Inquirer bags 3 Catholic Mass Media Awards
MANILA, Philippines — The Philippine Daily Inquirer won top awards in three of five print categories in the 42nd Catholic Mass Media Awards (CMMA), held virtually for the first time on Saturday.
It bagged the best special feature, best news photograph, and best editorial cartoon awards, besting other finalists from print publications with national circulation in the professional category.
The Inquirer’s environment reporter Jhesset O. Enano took the best special feature award with her three-part series on wildlife trafficking and illegal trade in the Philippines, which was published in the newspaper in August 2019.
Also among the finalists in this category were Inquirer correspondent Karlston Lapniten and the Inquirer bureaus for their story on how the pandemic birthed Filipino heroes who were helping others cope with the crisis in the provinces, and Inquirer Visayas assistant bureau chief Ador Vincent Mayol, for his feature on the rising number of seniors abandoned by their children.
Rem Zamora, chief of the Inquirer’s photo section, won the best news photograph for his work “Rapid Escalation.”
Among the seven finalists were entries from two other Inquirer photographers: “Must Make Room” and “Face Value” by Lyn Rillon, and “Life Lessons” by Richard A. Reyes.
The Inquirer’s resident cartoonist Albert G. Rodriguez bested three other finalists in the best editorial cartoon award with his “Double Danger” cartoon, which depicts how medical front-liners fight not only COVID-19 but also harassment and discrimination.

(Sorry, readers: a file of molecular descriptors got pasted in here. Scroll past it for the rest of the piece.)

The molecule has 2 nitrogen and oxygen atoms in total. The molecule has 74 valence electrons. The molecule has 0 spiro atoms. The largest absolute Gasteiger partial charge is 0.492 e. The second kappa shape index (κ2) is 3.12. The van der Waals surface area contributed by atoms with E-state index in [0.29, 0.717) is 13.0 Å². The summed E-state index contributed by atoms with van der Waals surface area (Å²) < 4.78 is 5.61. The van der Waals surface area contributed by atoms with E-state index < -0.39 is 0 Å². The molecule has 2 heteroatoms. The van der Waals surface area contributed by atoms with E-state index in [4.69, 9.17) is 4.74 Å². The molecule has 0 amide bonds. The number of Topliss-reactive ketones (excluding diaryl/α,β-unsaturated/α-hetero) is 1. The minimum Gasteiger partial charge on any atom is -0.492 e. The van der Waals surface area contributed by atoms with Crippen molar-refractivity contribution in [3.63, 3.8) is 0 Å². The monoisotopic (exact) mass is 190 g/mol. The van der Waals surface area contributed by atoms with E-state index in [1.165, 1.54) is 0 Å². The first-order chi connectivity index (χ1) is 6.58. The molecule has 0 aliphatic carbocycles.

Also nominated in the category was former Inquirer cartoonist Stephanie Bravo-Semilla for her work “Intimidation.”
The pandemic forced the CMMA to adapt new ways to hold the awarding ceremonies on Saturday, such as the organizers having to digitally edit the winners’ photographs for the prerecorded telecast, to make it look like they personally received the awards from CMMA chair Edgard Cabangon and honorary chair Bishop Broderick Pabillo, apostolic vicar of the Manila Archdiocese.
Pabillo said the awards this year were aimed at honoring the “difficult but necessary work of media in our day-to-day life,” given the “many threats to their work” in the advent of fake news and cyberbullying.
“That’s why we consider them (the media), as front-liners,” he said. “There are creeping efforts to suppress press freedom and the freedom of expression. We need to encourage them in their work … this awarding is a sign of encouragement and appreciation for the difficult job that they’re doing.”
Since its inception in 1978, the CMMA has been honoring the best media works in radio, print, advertising, television, and film “that exemplify both technical excellence and the transmittal of human values.”
Last year, the Inquirer won seven awards, including top honors in six print categories—best investigative report, best news photograph, best special feature, best opinion column, best editorial cartoon, and best business column. INQ
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